NEW ORLEANS - Several hundred workers welcomed NASA Administrator Charles Bolden to the Michoud Assembly Facility to see their efforts on the next generation of space-craft, the capsule Orion and the giant Space Launch Systems rocket.
"We make the impossible possible," Bolden told them. "We turn science fiction into science fact."
"The energy," said Boeing Engineer Dramar Saul. "You see me smiling, I get goose bumps every time I walk through this place."
Where Space Shuttle external tanks were once built, huge, high tech welding machines are making test versions of the parts for the huge rocket ship's 200-foot fuel tank.
"For the last two years, this team has transformed this place from a dark place where bunch of empty equipment was lying around to a state of the art manufacturing facility," said Space Launch System Project Manager Todd May.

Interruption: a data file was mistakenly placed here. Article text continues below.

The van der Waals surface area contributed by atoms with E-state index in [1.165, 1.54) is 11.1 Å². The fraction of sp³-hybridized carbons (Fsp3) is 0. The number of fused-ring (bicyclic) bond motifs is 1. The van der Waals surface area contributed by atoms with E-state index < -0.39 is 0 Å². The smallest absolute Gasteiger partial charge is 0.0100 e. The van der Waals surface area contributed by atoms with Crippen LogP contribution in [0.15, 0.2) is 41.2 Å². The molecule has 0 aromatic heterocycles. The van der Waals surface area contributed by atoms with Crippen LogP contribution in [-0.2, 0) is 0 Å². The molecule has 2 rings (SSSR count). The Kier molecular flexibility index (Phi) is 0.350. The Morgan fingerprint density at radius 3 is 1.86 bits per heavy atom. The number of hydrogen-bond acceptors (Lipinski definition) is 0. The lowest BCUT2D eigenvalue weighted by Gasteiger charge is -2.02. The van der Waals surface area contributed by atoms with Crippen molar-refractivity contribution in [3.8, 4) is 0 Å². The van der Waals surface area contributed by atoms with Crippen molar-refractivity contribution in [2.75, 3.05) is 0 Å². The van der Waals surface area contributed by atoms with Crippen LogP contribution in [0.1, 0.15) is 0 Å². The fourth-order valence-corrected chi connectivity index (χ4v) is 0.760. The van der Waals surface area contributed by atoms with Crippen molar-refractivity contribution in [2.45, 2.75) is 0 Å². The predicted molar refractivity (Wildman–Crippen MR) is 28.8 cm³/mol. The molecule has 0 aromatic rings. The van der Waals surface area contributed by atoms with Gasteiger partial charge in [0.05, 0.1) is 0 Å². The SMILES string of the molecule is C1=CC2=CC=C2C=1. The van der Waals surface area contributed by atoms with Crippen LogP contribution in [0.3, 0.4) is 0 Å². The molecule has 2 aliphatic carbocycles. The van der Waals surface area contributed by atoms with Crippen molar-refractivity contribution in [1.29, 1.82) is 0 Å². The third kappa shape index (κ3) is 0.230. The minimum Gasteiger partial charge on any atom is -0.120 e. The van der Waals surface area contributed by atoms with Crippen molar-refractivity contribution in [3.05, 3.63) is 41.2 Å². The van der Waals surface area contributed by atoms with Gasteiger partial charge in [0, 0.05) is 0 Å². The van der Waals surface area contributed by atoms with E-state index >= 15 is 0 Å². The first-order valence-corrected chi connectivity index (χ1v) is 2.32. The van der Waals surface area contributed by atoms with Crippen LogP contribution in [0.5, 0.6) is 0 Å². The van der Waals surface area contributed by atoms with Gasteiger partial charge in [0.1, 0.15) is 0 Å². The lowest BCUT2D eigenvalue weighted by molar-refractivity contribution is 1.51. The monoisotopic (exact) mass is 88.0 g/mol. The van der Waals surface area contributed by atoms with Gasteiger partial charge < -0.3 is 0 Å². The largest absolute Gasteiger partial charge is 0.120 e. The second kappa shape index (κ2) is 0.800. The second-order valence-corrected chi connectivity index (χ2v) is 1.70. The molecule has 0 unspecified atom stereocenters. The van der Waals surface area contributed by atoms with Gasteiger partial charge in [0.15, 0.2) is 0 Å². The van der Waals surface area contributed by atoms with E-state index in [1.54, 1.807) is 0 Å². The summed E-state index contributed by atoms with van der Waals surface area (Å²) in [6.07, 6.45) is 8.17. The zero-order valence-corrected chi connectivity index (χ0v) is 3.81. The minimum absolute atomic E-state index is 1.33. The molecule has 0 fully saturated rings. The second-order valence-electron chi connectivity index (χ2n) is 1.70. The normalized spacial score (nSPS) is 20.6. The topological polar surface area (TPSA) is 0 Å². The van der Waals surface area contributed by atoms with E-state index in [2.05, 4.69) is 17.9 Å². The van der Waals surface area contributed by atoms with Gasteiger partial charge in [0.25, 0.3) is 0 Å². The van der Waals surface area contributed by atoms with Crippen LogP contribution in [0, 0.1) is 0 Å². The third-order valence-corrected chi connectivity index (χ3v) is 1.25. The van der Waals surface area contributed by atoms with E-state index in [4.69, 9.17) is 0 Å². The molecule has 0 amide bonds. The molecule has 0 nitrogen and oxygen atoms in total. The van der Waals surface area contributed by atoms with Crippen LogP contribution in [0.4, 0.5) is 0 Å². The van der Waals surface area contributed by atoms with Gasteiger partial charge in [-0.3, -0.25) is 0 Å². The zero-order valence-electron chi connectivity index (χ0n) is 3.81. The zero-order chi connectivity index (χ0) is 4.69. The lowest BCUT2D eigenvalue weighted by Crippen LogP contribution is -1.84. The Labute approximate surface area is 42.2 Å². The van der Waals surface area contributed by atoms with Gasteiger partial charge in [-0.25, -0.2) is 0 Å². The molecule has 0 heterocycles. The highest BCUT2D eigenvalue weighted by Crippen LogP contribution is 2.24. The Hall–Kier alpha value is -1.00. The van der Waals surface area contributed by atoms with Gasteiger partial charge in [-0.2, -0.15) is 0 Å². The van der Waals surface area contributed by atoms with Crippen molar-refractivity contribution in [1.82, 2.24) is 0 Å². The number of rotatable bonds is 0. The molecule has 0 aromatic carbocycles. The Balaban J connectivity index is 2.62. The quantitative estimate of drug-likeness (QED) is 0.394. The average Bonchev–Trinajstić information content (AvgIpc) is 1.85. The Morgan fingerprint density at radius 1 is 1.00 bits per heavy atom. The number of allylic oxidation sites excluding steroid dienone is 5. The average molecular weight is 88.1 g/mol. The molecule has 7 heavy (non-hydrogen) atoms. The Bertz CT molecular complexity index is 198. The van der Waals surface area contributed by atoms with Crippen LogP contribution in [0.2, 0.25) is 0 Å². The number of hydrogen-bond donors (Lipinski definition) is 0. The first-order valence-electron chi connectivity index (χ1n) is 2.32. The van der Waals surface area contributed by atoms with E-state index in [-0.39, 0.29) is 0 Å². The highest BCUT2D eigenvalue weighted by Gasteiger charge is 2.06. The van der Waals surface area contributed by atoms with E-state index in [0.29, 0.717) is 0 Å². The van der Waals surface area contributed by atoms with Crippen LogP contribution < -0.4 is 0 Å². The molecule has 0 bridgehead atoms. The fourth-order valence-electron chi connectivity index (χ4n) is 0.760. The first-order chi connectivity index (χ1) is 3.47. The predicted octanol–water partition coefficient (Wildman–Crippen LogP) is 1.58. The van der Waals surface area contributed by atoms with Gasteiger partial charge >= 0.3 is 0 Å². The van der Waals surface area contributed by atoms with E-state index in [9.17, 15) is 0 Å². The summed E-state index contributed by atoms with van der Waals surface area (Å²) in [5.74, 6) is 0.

"I relocated back home after eight years in San Antonio after Hurricane Katrina," said Saul.
Engineer Dramar Saul is one of over 300 workers building the rocket and capsule now, and the number could double. Saul's nephew knows he is making space history.
"He wants to come to work with me now at six years old," laughed Saul.
"Your work is so important to the nation, and to the state and local economy," said Senator David Vitter.
The Orion capsule makes its first test flight this September, and then the rocket's first test flight, September of 2017, when this 28-foot ring, this is the first piece built here at Michoud that will fly in space."
"And I think you're going to find Michoud will continue its legacy of being the place where we assemble spacecraft," said Bolden. The NASA Chief and Senator Vitter made a short phone call to the International Space Station from Michoud, thanking the astronauts for efforts to replace a key unit that failed, and to snag a resupply ship carrying groceries.